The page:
Episode 11 – In Conversation with Publishers Weekly's
CEO and Publisher of Publishers Weekly
Nicole Tomassi (00:07):
Welcome to Westchester words, education ed tech and publishing I'm Nicole Tomassi, and today I'll be speaking with Cev Bryerman, CEO and publisher of Publishers weekly. Cev's been on the podcast several times before to talk about a number of things that are taking place within the publishing industry. Welcome back Cev.
Cevin Bryerman (00:25):
Well, glad to be back in, Nicole always enjoyed our conversations. So I am looking forward to answering some more questions.
Nicole Tomassi (00:32):
Well, thank you for coming in for another grilling. I'll try to go easy on you. <Laugh> okay. So to dive in, we're recording this at the beginning of May and later this month you guys are going to be putting on the second annual US Book Show. Do you wanna talk a little bit about it as far as keynotes and how the event's gonna unfold?
Cevin Bryerman (00:51):
Sure. this is our second year doing it. Last year it was highly successful with over 3,500 people coming into the event from librarians to book sellers, to media, to industry people. We had great speakers last year, including Oprah Winfrey this year back by some comments we've heard from our research. We extended a half a day for people to spend more time at the booths. The virtual booth, it is a virtual show. We have some new guests this year. We have Mo Willems. We have John Grisham, we have Celeste Ng, so a whole new lineup, and we continue to do buzz panels. We continue to do industry events, industry sessions. We've added some sponsored content this year. Also, we made it free to every book seller and librarian in, in north America. Attendance is way up and during the US Book Show,uwe'll have our first live celebration for our 150th anniversary. If so,ulooking forward to the US Book Show and great speakers and great content. So hopefully everybody can join in, go to us book show and,usign up and register for the event.
Nicole Tomassi (01:54):
We'll make sure to include a link to that. On our website, when we do post this episode, is it USBookShow.com?
Cevin Bryerman (02:01):
Nicole Tomassi (02:03):
Get in there and sign up. Now, remind me, what are the dates again?
Cevin Bryerman (02:06):
It's may 23rd,through 26th. It's opens up at Monday afternoon and then full days on Tuesdays and Wednesdays and Thursday. There'll be children's panels. There'll be industry panels. Again, there'll be graphic novels panels across all sections of publishing. There'll be panels for everybody to enjoy. It's on demand, So if you can't attend that particular hour that session's going, you can go back with your registration ticket and do it at 11 o'clock at night or two months after. It's on demand, most of it's prerecorded, lot of live Q and a it's. It's an opportunity to be with the industry in a virtual event. Next year, we'll do roughly the same timeframe in terms of may and have some type of hybrid event for the US Book Show.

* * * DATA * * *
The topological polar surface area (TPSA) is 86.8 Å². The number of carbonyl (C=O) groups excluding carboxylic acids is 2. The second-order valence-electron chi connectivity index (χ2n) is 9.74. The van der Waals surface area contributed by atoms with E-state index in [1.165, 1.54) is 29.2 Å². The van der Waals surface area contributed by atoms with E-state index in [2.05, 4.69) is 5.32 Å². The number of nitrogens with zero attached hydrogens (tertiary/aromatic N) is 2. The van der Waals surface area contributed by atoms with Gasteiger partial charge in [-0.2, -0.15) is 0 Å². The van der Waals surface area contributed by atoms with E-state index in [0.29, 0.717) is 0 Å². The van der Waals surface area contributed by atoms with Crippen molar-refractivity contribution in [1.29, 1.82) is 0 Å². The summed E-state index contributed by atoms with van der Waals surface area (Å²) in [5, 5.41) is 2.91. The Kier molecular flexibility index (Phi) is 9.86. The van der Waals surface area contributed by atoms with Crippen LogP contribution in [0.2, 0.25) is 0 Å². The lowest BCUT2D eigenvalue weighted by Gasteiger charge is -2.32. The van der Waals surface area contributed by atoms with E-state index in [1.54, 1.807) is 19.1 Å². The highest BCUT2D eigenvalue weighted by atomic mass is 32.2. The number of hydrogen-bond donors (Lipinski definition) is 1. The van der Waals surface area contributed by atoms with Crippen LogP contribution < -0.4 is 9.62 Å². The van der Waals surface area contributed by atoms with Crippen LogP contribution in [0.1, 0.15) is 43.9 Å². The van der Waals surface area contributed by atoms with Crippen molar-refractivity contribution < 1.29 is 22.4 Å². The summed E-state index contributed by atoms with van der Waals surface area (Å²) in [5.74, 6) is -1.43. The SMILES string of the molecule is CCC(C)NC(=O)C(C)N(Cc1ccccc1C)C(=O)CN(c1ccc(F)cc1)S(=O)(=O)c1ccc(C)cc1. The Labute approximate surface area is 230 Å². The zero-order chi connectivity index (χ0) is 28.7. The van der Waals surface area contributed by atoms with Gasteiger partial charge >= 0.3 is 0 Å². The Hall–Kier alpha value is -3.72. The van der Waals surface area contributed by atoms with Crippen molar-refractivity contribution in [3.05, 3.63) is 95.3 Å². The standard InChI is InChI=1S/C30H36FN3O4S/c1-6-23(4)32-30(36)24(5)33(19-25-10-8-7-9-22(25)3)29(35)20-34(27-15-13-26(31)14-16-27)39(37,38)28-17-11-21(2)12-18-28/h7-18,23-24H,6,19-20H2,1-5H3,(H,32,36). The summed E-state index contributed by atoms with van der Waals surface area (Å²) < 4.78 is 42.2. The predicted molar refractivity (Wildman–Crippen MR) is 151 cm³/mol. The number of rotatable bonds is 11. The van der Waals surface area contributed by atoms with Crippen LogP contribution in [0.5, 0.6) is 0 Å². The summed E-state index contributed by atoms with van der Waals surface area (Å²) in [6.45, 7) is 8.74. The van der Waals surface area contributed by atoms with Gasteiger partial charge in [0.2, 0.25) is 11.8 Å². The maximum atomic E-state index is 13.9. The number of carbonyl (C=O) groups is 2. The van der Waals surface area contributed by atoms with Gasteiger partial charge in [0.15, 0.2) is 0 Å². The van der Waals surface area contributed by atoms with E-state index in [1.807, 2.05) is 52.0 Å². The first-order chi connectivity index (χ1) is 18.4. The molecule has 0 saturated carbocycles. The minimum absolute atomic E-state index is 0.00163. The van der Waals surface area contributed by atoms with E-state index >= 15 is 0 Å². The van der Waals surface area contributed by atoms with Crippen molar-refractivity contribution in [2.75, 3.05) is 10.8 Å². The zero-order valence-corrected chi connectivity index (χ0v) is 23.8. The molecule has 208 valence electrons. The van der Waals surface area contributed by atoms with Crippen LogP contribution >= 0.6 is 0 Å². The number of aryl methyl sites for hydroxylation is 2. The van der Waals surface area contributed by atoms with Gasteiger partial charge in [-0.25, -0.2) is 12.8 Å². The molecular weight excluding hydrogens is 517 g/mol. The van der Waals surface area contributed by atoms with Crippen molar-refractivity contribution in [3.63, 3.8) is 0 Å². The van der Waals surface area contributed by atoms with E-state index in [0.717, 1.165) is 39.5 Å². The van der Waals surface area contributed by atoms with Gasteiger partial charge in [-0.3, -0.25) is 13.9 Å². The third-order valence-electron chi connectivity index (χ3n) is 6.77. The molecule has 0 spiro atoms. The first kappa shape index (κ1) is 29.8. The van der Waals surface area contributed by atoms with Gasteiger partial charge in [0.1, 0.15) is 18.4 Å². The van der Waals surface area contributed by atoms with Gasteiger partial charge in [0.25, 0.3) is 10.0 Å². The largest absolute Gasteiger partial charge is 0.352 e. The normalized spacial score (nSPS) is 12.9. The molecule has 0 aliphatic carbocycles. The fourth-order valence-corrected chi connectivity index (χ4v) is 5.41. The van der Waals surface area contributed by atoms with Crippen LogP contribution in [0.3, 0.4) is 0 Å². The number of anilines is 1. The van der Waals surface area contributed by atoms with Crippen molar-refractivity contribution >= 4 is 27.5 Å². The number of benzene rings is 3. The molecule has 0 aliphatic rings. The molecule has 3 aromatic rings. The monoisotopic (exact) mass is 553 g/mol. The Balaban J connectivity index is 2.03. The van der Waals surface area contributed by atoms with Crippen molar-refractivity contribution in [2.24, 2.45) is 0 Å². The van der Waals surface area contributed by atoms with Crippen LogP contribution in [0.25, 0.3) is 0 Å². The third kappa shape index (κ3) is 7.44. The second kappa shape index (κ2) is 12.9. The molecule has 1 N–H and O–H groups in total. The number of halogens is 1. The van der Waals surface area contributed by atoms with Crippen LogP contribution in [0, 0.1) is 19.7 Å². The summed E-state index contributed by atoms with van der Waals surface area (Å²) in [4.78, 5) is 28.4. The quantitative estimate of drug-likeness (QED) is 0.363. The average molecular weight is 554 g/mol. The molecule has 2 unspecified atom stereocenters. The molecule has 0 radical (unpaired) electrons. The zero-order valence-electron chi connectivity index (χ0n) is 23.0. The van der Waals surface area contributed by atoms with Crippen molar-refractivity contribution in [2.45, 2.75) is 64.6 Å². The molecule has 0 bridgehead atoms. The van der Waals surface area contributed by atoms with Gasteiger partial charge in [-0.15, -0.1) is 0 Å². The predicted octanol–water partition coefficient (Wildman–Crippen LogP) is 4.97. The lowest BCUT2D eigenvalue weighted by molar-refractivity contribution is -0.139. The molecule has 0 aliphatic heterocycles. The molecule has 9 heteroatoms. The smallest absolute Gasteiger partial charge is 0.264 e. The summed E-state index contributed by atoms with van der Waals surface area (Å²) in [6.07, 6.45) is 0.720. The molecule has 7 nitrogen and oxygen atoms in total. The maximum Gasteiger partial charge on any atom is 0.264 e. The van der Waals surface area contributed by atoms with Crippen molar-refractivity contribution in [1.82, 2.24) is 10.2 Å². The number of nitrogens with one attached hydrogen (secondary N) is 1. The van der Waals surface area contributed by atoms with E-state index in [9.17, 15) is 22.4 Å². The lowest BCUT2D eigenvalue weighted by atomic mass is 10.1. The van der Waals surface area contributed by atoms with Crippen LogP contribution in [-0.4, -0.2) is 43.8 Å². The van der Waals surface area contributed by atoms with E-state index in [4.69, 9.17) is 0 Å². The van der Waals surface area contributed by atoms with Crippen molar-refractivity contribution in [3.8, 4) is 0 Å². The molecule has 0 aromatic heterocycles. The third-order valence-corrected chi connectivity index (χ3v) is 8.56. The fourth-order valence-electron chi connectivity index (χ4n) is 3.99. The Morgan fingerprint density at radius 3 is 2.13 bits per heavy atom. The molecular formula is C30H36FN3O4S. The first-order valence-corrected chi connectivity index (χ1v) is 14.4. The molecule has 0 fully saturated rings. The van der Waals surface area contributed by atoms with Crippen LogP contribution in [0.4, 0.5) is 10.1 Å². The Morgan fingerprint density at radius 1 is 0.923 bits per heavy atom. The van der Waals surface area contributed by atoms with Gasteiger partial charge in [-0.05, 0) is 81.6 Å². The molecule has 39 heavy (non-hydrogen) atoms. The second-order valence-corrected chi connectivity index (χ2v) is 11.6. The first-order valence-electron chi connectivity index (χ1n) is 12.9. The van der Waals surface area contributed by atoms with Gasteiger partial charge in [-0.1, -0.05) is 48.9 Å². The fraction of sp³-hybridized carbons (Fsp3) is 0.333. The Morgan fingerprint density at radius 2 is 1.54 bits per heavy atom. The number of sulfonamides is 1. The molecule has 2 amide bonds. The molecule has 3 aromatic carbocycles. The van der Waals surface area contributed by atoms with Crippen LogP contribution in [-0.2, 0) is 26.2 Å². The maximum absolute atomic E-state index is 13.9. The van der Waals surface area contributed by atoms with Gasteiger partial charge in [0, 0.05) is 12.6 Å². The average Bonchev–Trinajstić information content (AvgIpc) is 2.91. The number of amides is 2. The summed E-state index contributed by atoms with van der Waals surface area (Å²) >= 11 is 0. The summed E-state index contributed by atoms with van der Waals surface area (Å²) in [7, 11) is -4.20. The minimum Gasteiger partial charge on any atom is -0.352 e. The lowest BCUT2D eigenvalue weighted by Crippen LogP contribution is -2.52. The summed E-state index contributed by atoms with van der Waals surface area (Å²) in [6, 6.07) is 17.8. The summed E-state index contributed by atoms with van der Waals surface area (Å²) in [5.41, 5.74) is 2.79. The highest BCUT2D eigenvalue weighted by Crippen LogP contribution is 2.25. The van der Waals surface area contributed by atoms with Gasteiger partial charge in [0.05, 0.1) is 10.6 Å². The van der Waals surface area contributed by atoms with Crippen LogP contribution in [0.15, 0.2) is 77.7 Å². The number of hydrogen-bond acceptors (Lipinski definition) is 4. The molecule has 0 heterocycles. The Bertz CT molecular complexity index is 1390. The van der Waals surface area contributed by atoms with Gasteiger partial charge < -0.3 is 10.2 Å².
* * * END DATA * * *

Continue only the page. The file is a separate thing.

Nicole Tomassi (02:53):
You said that there's gonna be a half day that's specifically for the virtual booth so that people can go in and focus more on that. So that's gonna be completely separate from the panels.
Cevin Bryerman (03:02):
The booths are open always throughout the show, but Monday afternoon from 11 o'clock, they open up. So there's more interaction with the sponsors at the booths and the people with who want to attend and see what people are doing.
Nicole Tomassi (03:14):
Nice. I think the sponsors will probably really appreciate that.
Cevin Bryerman (03:18):
You know, virtual conferences are, are tough for engagement, and we felt with the feedback that we got from the industry sponsors wanted more time with people to come in and chat with them or show what kind of books they're doing or whatever branding opportunity they want to do. So it gave the librarian and booksellers and media more time with, with the booths because during the two other days, it's packed full of conferences, libraries, information, and so on
Nicole Tomassi (03:47):
So much content and so little time, but it's good that you're also making it available for a long time afterwards. I seem to recall last year, you guys kept it up for about two or three months post event.
Cevin Bryerman (03:57):
We we're aware of people who have jobs during the day or booksellers or librarians who are managing the stores or the libraries, and they want to go to some particular session. So it's, it's, they can go back a week later, two weeks after the show closes a month, or if you missed something that you wanna revisit it and see, again, all those recordings are prerecorded in advance.
Nicole Tomassi (04:18):
Excellent. So one of the keynotes is gonna be Jamie Raskin?
Cevin Bryerman (04:21):
That is correct. Cause one of the big topics that we're having is about ban on books and Jamie reskin has been a big proponent of not having ban on books for, for schools and libraries. So yes, Jamie Raskin is I think he's the closing speaker of the show.
Nicole Tomassi (04:37):